About the Author
Chelsea Green is an associate professor of music at The American University in Cairo. She teaches music history, introductory ethnomusicology, music theory, music entrepreneurship and guitar performance. Drawing on her experience as a professional guitar soloist and ensemble player, Chelsea also directs the Cairo Guitar Collective (CGC) and the AUC Guitar Ensemble, both of which perform regularly throughout Egypt.
In 2018, CGC completed a US/Egyptian tour and full-length recording of the Egyptian Composers Project. For this project, four Egyptian composers created new works for the group. Chelsea also transcribes music for guitar. Her transcriptions of French art songs for guitar and voice are published and distributed by California Guitar Archives (CGA). CGA also distributes her full-length album, The Mélodies of Eric Satie and Reynaldo Hahn, performed by duo Les Copines (Risa Larson, soprano & Chelsea Green, guitars). In 2011, she published a philosophical article entitled Permission to Play: Obstacles and Open Spaces in Music-Making. The article describes how the phenomenon of play, as articulated by the philosopher Hans George Gadamer, relates to the performing arts.
In 2010, Chelsea was selected to participate in the month-long Asian Pacific Performance Exchange (APPEX) in Bali, Indonesia. During the exchange, artists from East Asia and the United States studied traditional Balinese performing arts and created collaborative performance pieces. Chelsea is also a co-founder of the Los Angeles Electric 8, an electric guitar octet. The octet’s repertoire spans the late Renaissance to today. During her six-year membership in the octet, the Los Angeles Electric 8 recorded three full-length albums and performed in a variety of US national festivals including the Strathmore Guitar Festival, Sundays Live at LACMA, REDCAT’s Summer Studio, World Festival of Sacred Music and MicroFest.
Chelsea holds a Doctorate of Musical Arts, with a specialization in guitar performance, from the University of California, Los Angeles.
About the Composers of The Obelisks
John Baboukis is a professor of music at the American Uni. in Cairo. He teaches courses in music theory, musicianship, and music literature, teaches private lessons, directs the AUC Chamber Singers, and coaches chamber music ensembles.
Baboukis is the conductor of the Cairo Choral Society, a community chorus affiliated with the University in which students may also participate (either for course credit, or on a voluntary basis). Over the past twelve years, he has conducted them in performances of major works in the western choral repertory, including Charpentier’s Messe de minuit and Te Deum, Handel’s Messiah, Haydn’s Creation and Nelson Mass, Mendelssohn’s Elijah, Brahms’s German Requiem and Schicksalslied, Beethoven’s Mass in C and Choral Fantasy, Mozart’s Requiem, Stravinsky’s Symphony of Psalms, and Vivaldi’s Gloria. He is also the conductor of the Cairo Festival Orchestra, a professional ensemble which frequently accompanies the Cairo Choral Society, and which is being developed as an ensemble in residence at AUC.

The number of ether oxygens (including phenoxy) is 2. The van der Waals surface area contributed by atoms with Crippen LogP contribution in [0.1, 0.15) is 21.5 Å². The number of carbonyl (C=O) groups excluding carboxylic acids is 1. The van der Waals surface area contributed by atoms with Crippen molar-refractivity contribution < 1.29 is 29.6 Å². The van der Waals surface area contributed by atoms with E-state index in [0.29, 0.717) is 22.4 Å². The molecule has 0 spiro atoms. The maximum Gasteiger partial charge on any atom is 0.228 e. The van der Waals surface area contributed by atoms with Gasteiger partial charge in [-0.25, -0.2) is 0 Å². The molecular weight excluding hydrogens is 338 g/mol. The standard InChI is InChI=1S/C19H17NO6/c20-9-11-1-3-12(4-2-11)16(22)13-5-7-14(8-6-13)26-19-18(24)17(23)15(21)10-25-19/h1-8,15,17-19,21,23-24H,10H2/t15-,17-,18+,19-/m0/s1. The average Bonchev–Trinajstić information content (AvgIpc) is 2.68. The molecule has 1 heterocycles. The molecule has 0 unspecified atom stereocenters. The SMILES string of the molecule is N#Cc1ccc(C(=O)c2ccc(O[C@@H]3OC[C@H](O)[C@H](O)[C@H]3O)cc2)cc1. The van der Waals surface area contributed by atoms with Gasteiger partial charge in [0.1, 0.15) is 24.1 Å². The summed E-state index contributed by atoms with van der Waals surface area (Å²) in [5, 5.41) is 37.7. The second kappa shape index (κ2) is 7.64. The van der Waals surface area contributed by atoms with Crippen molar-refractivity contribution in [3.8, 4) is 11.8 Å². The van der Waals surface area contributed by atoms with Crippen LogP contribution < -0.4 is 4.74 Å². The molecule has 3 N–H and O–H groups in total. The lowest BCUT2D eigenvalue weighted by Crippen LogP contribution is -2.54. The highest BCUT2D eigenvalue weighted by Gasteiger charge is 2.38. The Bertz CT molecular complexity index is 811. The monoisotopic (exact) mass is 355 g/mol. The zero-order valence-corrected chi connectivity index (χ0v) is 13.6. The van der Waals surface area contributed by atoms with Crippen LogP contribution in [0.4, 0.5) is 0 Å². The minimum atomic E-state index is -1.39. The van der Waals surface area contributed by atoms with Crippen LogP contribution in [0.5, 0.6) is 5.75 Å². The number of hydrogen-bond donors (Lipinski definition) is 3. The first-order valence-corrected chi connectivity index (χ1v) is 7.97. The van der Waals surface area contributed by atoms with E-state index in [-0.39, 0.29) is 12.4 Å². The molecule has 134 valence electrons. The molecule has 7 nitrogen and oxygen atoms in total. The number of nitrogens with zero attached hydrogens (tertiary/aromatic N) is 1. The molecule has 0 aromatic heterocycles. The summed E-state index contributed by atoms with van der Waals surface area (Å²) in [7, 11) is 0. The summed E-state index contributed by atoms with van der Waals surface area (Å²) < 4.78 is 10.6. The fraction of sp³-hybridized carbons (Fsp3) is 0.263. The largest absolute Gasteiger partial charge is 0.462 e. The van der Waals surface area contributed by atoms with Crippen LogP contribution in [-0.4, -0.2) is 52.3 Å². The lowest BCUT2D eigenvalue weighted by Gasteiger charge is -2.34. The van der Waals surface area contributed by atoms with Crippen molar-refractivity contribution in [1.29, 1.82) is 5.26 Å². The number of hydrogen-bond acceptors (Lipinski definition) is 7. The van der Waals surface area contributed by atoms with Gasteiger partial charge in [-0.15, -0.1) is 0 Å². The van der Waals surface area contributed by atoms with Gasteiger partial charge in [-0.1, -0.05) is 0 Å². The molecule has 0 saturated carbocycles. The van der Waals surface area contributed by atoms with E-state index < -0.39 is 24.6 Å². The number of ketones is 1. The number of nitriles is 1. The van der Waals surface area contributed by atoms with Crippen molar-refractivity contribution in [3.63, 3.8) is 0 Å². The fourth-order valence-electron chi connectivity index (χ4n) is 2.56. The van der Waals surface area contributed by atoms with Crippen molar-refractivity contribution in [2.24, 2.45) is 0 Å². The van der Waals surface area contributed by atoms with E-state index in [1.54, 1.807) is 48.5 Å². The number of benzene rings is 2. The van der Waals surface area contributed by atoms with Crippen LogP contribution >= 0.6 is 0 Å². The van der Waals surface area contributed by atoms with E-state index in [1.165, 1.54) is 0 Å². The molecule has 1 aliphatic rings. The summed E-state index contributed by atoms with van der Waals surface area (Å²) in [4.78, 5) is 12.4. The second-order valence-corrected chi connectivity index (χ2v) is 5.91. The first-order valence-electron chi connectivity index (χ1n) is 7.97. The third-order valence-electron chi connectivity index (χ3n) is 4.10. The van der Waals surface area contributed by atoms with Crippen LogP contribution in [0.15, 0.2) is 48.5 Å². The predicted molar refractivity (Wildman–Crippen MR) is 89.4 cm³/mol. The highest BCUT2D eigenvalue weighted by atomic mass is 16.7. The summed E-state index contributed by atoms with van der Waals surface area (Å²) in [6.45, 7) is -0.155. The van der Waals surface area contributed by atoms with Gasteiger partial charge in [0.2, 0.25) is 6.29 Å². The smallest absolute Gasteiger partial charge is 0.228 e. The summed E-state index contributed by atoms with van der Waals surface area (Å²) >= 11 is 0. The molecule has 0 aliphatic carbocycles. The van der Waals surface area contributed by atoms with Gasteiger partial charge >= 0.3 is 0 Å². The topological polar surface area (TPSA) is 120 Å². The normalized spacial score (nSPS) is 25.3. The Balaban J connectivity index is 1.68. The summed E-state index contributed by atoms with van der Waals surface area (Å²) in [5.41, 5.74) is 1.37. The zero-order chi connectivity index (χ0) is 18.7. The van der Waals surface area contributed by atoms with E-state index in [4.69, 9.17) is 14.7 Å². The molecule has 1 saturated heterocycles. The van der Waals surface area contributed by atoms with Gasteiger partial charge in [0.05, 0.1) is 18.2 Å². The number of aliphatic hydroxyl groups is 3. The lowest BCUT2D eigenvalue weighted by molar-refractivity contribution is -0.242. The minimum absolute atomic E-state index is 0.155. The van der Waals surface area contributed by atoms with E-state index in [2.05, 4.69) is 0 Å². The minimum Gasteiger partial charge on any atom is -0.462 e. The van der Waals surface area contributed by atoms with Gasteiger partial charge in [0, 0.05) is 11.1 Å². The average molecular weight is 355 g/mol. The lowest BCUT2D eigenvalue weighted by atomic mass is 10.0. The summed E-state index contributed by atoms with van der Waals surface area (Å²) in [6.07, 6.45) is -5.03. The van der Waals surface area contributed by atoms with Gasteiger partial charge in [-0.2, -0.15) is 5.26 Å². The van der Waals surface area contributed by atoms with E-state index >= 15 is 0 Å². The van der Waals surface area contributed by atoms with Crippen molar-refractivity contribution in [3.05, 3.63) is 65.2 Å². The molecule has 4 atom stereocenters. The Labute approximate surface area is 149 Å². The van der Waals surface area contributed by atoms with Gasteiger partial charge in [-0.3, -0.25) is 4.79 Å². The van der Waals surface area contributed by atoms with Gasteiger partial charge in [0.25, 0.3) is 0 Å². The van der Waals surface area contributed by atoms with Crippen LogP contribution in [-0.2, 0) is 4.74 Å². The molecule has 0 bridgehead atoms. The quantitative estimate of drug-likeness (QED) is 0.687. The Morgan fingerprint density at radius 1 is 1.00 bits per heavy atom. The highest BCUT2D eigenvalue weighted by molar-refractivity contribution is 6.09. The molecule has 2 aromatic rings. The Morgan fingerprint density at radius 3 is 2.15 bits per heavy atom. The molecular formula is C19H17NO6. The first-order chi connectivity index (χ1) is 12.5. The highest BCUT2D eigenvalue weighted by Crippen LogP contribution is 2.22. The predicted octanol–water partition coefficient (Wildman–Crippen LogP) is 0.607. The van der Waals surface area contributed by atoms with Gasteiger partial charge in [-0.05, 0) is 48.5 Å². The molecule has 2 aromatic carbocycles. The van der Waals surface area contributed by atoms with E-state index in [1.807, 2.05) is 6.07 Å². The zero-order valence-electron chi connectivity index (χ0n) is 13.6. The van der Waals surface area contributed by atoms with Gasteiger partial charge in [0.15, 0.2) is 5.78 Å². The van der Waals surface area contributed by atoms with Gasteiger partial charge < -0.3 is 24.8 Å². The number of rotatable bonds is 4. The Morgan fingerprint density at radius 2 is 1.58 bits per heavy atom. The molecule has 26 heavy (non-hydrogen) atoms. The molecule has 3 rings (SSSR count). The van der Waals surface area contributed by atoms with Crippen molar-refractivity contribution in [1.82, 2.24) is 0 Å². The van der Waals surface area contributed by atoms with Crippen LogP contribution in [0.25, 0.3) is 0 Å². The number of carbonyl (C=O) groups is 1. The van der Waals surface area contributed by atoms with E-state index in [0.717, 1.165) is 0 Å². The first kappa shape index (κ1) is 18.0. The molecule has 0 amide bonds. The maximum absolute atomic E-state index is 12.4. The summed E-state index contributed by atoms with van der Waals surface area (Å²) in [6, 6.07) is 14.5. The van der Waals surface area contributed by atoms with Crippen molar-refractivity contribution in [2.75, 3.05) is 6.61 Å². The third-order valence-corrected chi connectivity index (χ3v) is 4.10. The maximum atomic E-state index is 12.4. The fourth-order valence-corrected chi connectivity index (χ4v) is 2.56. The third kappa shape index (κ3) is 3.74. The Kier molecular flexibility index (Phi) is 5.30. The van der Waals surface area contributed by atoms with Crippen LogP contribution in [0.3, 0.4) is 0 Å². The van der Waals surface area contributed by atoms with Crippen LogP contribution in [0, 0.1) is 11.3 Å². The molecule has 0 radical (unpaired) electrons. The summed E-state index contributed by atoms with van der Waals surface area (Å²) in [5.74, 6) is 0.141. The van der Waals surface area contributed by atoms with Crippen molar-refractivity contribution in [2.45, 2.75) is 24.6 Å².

He is the founder and co-director of the Lions of Cairo, an early music group composed primarily of AUC faculty, with whom he is a singer, qanoon player and harpsichordist. The Lions present regular performances of medieval, renaissance and baroque Western music, Byzantine chant and classical Arab music. He is a specialist in the performance of medieval and renaissance music, and was the founder and director of the Saint Paul Early Music Ensemble and Les voix médiévales de Montréal. He has also been trained in the performance of Byzantine Chant, and has served for many years as a chanter in the Orthodox Church. He has taught conducting and directed numerous choral and early music groups at the College of Saint Catherine (in Saint Paul, Minnesota), McGill University, the University of Georgia, Young Harris College and Illinois State University.